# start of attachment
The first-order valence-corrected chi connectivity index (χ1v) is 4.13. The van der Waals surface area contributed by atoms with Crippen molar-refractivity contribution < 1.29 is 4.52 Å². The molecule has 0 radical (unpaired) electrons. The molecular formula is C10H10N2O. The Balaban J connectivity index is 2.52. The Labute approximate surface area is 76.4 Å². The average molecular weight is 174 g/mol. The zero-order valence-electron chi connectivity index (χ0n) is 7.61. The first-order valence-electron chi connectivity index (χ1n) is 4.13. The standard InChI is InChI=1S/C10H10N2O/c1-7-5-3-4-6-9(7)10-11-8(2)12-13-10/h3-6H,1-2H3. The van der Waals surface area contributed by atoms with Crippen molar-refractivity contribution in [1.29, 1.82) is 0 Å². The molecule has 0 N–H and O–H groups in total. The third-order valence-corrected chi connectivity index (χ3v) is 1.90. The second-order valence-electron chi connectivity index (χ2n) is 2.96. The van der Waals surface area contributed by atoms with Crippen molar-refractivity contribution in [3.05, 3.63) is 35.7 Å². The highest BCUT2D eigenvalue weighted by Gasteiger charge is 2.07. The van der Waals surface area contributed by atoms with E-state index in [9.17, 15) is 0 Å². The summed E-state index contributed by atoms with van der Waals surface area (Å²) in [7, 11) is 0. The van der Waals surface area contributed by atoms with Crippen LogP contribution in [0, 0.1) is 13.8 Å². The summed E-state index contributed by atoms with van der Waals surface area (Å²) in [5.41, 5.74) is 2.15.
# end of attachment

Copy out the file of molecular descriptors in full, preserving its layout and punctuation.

The first-order valence-corrected chi connectivity index (χ1v) is 4.13. The van der Waals surface area contributed by atoms with Crippen molar-refractivity contribution < 1.29 is 4.52 Å². The molecule has 0 radical (unpaired) electrons. The molecular formula is C10H10N2O. The Balaban J connectivity index is 2.52. The Labute approximate surface area is 76.4 Å². The average molecular weight is 174 g/mol. The zero-order valence-electron chi connectivity index (χ0n) is 7.61. The first-order valence-electron chi connectivity index (χ1n) is 4.13. The standard InChI is InChI=1S/C10H10N2O/c1-7-5-3-4-6-9(7)10-11-8(2)12-13-10/h3-6H,1-2H3. The van der Waals surface area contributed by atoms with Crippen molar-refractivity contribution in [1.29, 1.82) is 0 Å². The molecule has 0 N–H and O–H groups in total. The third-order valence-corrected chi connectivity index (χ3v) is 1.90. The second-order valence-electron chi connectivity index (χ2n) is 2.96. The van der Waals surface area contributed by atoms with Crippen molar-refractivity contribution in [3.05, 3.63) is 35.7 Å². The highest BCUT2D eigenvalue weighted by Gasteiger charge is 2.07. The van der Waals surface area contributed by atoms with E-state index in [9.17, 15) is 0 Å². The summed E-state index contributed by atoms with van der Waals surface area (Å²) in [7, 11) is 0. The van der Waals surface area contributed by atoms with Crippen LogP contribution in [0, 0.1) is 13.8 Å². The summed E-state index contributed by atoms with van der Waals surface area (Å²) in [5.41, 5.74) is 2.15.